Mr Patrick Grover, Consultant Skull Base and Vascular Neurosurgeon
Mr Patrick Grover is a neurosurgeon who specialises in skull base and vascular neurosurgery - as well as in radio-surgery. He has particular expertise in managing pathologies such as cranial meningioma, vestibular schwannoma, cavernoma, arteriovenous malformations and aneurysms. This includes providing the full range of management options including open surgical excision, gamma knife radiosurgery or endovascular treatments in collaboration with interventional radiologists. He also manages degenerative spine pathologies including lumbar and cervical disc disease.
After completing his medical training at At Oxford University he undertook degrees in biological sciences and neurosciences with first class honours before completing his medical training at Oxford University Medical School.
Patrick was awarded an NIHR Academic Clinical Fellowship to undertake neurosurgery training in North London at Charing Cross Hospital, the Royal London hospital, Great Ormond Street Hospital for Children and the National Hospital for Neurology and Neurosurgery (NHNN). After completing his training he undertook fellowships in skull base and vascular neurosurgery at NHNN where he was then appointed as a consultant.
He is local principle investigator for the CARE (Cavernomas a Randomised Effectiveness) and ROAR (Risk of Aneurysm Rupture) studies and sits on the steering committee for the National AVM registry. He is course director for the Queen Square review course and an organiser of London Brain School.
He is lead for cranial neurosurgery at the National Hospital for Neurology and Neurosurgery and Postgraduate Medical Education (PGME) education lead.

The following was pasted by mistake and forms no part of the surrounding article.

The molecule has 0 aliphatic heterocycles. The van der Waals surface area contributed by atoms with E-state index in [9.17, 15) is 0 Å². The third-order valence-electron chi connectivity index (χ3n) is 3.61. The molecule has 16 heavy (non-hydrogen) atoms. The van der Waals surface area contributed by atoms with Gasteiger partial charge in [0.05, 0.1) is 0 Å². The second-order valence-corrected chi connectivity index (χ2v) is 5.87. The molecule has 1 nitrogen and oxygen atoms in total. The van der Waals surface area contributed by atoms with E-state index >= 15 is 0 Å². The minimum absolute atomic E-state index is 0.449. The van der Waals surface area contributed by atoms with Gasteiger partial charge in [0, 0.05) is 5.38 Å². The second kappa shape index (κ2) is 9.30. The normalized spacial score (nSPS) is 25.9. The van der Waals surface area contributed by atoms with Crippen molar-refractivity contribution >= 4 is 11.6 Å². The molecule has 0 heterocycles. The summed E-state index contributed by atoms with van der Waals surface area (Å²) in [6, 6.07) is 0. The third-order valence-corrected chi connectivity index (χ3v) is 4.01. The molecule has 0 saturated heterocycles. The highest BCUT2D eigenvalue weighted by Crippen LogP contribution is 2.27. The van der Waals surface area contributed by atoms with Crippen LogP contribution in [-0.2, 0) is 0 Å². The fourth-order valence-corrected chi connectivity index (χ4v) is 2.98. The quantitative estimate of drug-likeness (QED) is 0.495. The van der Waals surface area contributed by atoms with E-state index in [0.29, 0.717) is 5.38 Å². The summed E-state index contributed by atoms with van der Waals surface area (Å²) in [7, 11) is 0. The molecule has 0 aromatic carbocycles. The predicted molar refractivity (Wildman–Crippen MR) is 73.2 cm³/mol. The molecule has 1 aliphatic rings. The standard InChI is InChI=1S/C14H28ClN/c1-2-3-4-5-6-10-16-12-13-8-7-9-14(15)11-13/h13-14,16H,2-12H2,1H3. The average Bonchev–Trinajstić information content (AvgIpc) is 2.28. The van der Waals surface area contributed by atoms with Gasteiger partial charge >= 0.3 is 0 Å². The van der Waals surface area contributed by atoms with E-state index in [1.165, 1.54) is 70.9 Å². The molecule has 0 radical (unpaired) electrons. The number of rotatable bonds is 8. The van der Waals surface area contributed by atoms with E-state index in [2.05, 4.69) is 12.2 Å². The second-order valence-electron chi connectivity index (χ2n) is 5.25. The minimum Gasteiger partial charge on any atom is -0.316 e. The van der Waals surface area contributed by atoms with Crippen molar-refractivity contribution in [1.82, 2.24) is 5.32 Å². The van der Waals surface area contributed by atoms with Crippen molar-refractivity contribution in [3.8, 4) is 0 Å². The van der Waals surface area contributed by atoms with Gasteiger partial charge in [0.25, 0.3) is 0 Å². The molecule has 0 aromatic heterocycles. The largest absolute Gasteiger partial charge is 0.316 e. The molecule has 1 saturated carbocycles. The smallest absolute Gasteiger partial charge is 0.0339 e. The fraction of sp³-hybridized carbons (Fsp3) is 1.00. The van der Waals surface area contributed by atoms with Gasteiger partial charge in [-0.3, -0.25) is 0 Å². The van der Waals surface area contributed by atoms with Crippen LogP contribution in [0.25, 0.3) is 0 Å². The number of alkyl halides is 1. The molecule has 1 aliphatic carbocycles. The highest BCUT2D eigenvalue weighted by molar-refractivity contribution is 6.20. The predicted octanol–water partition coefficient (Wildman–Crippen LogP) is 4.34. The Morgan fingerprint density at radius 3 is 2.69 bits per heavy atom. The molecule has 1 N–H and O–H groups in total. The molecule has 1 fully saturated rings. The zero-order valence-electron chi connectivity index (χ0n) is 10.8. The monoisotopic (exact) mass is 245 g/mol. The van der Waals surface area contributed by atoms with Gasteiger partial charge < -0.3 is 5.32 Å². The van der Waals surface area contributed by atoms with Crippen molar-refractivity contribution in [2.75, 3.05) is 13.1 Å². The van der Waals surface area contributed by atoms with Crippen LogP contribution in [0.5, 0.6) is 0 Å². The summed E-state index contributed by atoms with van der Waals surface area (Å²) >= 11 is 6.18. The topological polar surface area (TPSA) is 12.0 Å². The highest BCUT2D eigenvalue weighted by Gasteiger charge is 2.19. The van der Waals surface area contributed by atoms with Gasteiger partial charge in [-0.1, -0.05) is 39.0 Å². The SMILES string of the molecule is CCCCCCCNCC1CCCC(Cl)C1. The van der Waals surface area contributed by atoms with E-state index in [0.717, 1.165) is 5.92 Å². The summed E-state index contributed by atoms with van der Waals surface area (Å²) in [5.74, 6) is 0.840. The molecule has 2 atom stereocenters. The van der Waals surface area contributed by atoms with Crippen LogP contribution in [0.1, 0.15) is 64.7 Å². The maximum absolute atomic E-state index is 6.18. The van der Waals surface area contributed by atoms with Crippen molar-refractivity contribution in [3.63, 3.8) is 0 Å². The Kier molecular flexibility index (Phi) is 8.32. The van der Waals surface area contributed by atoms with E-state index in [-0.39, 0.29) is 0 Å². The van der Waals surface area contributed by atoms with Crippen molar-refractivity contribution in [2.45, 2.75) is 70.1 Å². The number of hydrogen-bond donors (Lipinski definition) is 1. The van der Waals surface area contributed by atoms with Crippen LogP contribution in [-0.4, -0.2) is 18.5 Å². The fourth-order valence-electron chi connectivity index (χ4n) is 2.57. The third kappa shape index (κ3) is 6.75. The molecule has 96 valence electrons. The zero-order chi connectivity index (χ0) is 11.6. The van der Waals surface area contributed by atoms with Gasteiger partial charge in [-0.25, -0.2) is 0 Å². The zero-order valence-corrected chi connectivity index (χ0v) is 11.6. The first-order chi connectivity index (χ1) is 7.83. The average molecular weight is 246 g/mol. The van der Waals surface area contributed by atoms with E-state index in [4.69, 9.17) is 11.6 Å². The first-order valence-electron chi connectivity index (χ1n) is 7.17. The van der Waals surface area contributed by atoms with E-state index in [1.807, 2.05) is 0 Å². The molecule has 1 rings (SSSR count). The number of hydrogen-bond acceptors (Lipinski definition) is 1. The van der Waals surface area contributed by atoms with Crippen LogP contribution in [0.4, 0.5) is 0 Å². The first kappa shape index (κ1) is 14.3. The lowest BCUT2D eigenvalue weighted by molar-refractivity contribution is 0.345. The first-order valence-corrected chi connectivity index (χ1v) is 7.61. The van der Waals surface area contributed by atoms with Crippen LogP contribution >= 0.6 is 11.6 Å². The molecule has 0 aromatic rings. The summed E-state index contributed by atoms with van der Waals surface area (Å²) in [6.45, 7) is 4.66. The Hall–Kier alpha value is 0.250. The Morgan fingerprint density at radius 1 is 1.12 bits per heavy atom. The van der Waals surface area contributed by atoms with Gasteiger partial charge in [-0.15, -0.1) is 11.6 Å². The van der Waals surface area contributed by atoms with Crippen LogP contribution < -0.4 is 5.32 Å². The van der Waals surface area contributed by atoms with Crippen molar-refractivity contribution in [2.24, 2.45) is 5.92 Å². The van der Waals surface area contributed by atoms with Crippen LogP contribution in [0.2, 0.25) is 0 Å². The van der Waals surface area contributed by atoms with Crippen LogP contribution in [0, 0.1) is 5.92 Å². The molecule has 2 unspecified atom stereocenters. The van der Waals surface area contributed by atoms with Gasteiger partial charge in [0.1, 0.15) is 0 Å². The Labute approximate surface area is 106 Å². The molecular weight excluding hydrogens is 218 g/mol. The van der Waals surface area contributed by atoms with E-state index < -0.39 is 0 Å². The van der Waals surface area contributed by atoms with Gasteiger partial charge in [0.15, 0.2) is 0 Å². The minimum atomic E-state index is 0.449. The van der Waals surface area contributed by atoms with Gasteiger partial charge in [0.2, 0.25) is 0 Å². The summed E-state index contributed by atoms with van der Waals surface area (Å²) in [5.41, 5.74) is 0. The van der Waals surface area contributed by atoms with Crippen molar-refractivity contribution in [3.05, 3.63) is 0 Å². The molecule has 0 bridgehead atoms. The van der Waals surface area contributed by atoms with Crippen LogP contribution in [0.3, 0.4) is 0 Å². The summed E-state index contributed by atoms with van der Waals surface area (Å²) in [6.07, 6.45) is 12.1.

Areas of expertise
- Cranial tumours
- Vestibular Schwannoma
- Arteriovenous malformation
- Gamma Knife Radiosurgery
- Degenerative Spine pathologies
Personal treatment philosophy
Patient choice is first and foremost. A patient should be fully informed and have the opportunity to access every treatment option in their care journey.
Why did you chose to specialise in neurosurgery?
Neurosurgery tackles some of the most challenging conditions in medicine and gives the clinician the opportunity to benefit patients at some of the most difficult times of their lives.
What makes a ‘good day’ at the office ‘for you’?
The gratitude of a patient and their family at the end of a day of treatments and operating.
What piece of advice do you most often give to your patients?
To take time, consider all the options and the path forwards will become clear. There is a lot of information to take on in an initial consultation, and treatment options often require a period of reflection and discussion with friends and family before committing